The Top 10 Books Every Leader Must Read
Grow Your Business, Not Your Inbox
Were you to ask any great leader in the world for his or her secret to success, the answer would be simple: listening. That's because the best leaders aren't necessarily the best at speaking, in order to dictate, but rather listening, to understand.
Yes, being a leader requires a large drive to learn, which is why I've compiled a list of some of the best books on leadership. Check them out below:
1. "Meetings Suck," by Cameron Herold
Everyone hates useless meetings. You know . . . the ones where you're sitting there not really knowing what to do or say, and feeling that whatever is being said could be consolidated into a single email. They're tedious, frustrating and, quite frankly, a waste of time.
Luckily for us, Cameron Herold, founder of COO Alliance, put together Meetings Suck, a crash course into how to run successful meetings. Herold's crash course includes wisdom on how to make your meetings more productive, as well as resources on conducting them and tips on saving time. And, as an entrepreneur or leader, you'll likely find that Meetings Suck is the perfect introduction on how to bring your team together, starting from day one.
2. "The Art of Seduction," by Robert Greene
As a book lauded by the likes of celebrity entrepreneurs 50 Cent and Jessica Alba, Robert Greene's The Art of Seduction takes a look into the relationship between power and manipulation. While many consider this book a "pick-up artist" piece, Greene offers more, detailing the power dynamics and behaviors for people. Believe it or not, the book actually follows suit with how being a nice guy (or gal) can be a good thing (and also work to your advantage).
3. "The 4 Hour Work Week," by Tim Ferriss
The The 4 Hour Work Week's primary focus is helping you maximize your work efficiency and productivity. The goal is to cut out the clutter and accordingly help you live a more stress-free, successful lifestyle.
4. "The Tanning of America," by Steve Stoute
Perhaps one of the most important books on the relationship between marketing and culture, The Tanning of America dives deep into the relationship between brands and artists (specifically, those in hip hop.) As a member of the Advertising Hall of Fame (as well as the former manager for Nas, Will Smith and Mary J Blige), Steve Stoute dives deep into how culture is shaping advertising and marketing, as well as the success of innovative partnerships.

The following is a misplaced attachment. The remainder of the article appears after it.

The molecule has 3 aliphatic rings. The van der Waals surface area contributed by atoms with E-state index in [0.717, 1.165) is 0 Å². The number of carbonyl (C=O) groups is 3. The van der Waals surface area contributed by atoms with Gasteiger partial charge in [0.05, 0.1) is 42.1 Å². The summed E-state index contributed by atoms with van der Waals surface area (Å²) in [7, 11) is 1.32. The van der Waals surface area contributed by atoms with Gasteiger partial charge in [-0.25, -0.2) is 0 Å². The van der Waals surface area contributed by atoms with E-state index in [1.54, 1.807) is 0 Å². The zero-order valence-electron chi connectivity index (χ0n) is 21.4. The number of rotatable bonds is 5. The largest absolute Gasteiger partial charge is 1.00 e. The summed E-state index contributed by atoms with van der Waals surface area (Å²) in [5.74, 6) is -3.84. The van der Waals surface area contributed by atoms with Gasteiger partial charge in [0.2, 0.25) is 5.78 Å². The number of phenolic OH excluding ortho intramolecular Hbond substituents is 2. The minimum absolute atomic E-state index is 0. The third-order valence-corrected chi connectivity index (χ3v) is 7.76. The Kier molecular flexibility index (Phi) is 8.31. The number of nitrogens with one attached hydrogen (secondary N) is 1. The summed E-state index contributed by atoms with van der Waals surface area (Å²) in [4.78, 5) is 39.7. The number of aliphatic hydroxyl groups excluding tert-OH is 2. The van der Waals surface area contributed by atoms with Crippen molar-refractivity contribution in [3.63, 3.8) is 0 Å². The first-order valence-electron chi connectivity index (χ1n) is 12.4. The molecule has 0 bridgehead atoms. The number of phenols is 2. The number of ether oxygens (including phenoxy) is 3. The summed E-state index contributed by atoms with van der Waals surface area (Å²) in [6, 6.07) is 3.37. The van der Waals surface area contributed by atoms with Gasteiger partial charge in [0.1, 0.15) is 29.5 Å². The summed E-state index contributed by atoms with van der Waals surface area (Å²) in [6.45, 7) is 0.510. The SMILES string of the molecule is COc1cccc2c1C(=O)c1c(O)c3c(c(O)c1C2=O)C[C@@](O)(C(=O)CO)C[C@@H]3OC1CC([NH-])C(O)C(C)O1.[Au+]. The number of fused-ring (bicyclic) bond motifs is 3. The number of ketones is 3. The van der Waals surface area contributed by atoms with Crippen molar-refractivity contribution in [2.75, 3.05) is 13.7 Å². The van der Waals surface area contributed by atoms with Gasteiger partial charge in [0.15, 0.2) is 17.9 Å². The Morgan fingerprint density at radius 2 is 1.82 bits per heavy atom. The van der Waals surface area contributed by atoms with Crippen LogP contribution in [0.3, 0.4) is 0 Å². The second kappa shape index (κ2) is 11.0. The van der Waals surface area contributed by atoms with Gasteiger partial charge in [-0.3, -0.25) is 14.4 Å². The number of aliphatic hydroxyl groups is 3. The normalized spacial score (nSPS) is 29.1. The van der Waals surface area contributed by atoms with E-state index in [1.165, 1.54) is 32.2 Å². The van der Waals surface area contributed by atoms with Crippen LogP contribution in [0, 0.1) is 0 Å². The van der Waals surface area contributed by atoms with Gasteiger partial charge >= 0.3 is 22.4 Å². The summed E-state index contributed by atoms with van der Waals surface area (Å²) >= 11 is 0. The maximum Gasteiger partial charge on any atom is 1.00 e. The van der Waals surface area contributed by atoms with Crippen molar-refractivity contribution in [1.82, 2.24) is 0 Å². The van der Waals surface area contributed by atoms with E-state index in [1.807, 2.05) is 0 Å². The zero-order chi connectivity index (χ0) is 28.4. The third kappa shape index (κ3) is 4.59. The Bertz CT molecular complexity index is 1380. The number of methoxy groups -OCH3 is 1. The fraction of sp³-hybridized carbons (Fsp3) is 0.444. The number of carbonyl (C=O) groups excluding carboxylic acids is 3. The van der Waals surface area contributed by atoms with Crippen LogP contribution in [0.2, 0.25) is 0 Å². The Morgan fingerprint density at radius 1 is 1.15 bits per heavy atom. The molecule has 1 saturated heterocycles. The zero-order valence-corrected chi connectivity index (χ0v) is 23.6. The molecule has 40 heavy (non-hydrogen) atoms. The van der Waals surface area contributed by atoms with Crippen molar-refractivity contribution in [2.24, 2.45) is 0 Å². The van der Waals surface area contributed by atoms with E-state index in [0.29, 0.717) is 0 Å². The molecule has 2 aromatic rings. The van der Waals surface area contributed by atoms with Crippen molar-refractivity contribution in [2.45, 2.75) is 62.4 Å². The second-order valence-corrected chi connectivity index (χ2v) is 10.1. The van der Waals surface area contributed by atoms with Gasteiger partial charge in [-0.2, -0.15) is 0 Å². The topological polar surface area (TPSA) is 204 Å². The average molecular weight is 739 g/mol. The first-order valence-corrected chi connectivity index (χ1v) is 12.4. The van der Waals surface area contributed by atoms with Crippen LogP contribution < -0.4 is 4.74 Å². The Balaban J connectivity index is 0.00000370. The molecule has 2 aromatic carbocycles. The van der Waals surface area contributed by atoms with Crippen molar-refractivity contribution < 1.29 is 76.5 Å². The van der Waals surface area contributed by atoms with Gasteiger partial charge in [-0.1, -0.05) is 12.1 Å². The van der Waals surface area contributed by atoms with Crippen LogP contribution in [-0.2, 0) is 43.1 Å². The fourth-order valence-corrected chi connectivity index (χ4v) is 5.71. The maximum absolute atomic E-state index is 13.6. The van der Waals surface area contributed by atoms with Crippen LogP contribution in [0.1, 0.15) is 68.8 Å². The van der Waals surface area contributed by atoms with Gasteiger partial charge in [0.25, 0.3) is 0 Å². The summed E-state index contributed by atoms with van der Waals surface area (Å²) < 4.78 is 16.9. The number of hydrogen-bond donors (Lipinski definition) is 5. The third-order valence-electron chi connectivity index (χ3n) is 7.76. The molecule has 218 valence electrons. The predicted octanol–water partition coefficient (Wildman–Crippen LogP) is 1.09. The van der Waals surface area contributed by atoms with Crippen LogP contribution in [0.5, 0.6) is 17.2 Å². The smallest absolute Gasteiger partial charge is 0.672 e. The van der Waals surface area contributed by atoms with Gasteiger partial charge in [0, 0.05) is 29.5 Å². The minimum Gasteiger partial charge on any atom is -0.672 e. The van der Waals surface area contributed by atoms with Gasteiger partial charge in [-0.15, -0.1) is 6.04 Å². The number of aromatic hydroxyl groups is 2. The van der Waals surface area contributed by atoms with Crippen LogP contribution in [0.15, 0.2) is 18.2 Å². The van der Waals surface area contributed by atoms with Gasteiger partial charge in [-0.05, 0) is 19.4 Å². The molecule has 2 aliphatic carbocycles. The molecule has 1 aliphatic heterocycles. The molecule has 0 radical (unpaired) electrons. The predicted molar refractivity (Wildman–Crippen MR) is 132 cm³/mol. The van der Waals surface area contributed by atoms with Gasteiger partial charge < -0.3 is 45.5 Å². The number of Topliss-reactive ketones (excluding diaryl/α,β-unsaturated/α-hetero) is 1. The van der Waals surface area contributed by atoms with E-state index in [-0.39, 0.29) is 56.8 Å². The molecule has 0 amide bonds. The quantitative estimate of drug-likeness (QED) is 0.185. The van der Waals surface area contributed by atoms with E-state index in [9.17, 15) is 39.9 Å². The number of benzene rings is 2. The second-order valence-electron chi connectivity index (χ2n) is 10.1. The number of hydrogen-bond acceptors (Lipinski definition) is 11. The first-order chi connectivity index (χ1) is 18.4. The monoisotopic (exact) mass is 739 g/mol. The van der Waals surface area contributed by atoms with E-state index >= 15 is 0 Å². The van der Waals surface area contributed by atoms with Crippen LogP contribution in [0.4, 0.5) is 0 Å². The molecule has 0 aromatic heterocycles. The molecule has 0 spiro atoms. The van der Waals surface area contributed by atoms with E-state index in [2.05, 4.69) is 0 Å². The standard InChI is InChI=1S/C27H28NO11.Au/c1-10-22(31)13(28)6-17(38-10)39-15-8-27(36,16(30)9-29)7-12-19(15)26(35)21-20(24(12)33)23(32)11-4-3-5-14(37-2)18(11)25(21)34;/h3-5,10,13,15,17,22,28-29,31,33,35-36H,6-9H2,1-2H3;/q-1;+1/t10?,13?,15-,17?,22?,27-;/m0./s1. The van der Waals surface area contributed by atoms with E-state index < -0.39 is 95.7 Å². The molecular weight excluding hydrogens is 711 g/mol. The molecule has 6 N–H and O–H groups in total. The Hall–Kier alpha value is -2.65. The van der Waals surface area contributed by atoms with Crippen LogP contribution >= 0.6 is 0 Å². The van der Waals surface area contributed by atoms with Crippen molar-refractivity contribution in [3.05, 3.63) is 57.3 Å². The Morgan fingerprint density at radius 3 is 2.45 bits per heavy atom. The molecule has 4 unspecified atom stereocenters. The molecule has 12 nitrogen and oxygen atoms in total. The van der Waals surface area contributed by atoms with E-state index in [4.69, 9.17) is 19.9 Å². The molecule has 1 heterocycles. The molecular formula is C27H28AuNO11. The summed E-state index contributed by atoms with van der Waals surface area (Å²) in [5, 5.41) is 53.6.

5. "The Art of the Pitch," by Peter Coughter
Every leader needs to learn Peter Coughter's The Art of the Pitch, to be successful. Coughter walks you through the journey of not just how to write a good pitch or presentation, but also how to tell a captivating story in a concise way. And, as we can all talk for days about the changes we want to make in the world, The Art of the Pitch helps us carve out the meat and potatoes there, empowering us to express our core mission.
6. "The 48 Laws of Power," By Robert Greene
Greene's first hit book, The 48 Laws of Power, goes over a few different sets of laws dealing with power dynamics. These are incredibly useful for anyone striving to be mindful in formulating an approach to leadership.
7. "A People's History of the United States," by Howard Zinn
Usually, the winners of wars are the ones who write history. But Howard Zinn's A People's History of the United States tells the stories of the losing side. Diving deep into the perspective of those who had little power, A People's History is a good way for readers to reflect on holding a well-rounded approach to leadership.
8. "The Seven Habits of Highly Successful People," by Stephen R Covey
Arguably one of the most popular self-help books ever, The Seven Habits of Highly Successful People delivers the basic principles on how to become a more productive person. You can check out a peep of some of them here.
9. "The Lean StartUp," by Eric Ries
The Lean Startup offers advice gleaned from the career of serial entrepreneur Eric Ries. Ries develops a philosophy in the book on how we tend to look at our processes all wrong, leading most companies to failure. Instead, he puts his focus on what the business should represent as well as what people want.